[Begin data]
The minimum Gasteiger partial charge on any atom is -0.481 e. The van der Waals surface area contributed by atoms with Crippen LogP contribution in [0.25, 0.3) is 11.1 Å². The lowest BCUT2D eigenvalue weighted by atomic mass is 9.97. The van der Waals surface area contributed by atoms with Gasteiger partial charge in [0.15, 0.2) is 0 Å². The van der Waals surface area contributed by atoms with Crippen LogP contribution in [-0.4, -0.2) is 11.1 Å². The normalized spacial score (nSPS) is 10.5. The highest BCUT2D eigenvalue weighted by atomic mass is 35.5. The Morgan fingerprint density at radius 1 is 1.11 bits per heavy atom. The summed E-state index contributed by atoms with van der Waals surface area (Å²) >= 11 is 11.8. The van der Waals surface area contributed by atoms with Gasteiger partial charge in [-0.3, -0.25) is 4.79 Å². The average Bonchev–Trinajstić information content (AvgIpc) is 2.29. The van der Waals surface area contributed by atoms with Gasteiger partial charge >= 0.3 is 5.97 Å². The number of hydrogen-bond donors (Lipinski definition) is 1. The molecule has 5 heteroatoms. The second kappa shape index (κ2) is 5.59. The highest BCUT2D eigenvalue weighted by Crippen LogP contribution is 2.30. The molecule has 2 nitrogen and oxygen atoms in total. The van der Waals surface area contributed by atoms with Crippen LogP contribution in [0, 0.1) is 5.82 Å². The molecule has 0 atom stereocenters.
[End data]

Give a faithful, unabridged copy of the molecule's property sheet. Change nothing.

The minimum Gasteiger partial charge on any atom is -0.481 e. The van der Waals surface area contributed by atoms with Crippen LogP contribution in [0.25, 0.3) is 11.1 Å². The lowest BCUT2D eigenvalue weighted by atomic mass is 9.97. The van der Waals surface area contributed by atoms with Gasteiger partial charge in [0.15, 0.2) is 0 Å². The van der Waals surface area contributed by atoms with Crippen LogP contribution in [-0.4, -0.2) is 11.1 Å². The normalized spacial score (nSPS) is 10.5. The highest BCUT2D eigenvalue weighted by atomic mass is 35.5. The Morgan fingerprint density at radius 1 is 1.11 bits per heavy atom. The summed E-state index contributed by atoms with van der Waals surface area (Å²) >= 11 is 11.8. The van der Waals surface area contributed by atoms with Gasteiger partial charge in [-0.3, -0.25) is 4.79 Å². The average Bonchev–Trinajstić information content (AvgIpc) is 2.29. The van der Waals surface area contributed by atoms with Gasteiger partial charge >= 0.3 is 5.97 Å². The number of hydrogen-bond donors (Lipinski definition) is 1. The molecule has 5 heteroatoms. The second kappa shape index (κ2) is 5.59. The highest BCUT2D eigenvalue weighted by Crippen LogP contribution is 2.30. The molecule has 2 nitrogen and oxygen atoms in total. The van der Waals surface area contributed by atoms with Crippen LogP contribution in [0, 0.1) is 5.82 Å². The molecule has 0 atom stereocenters.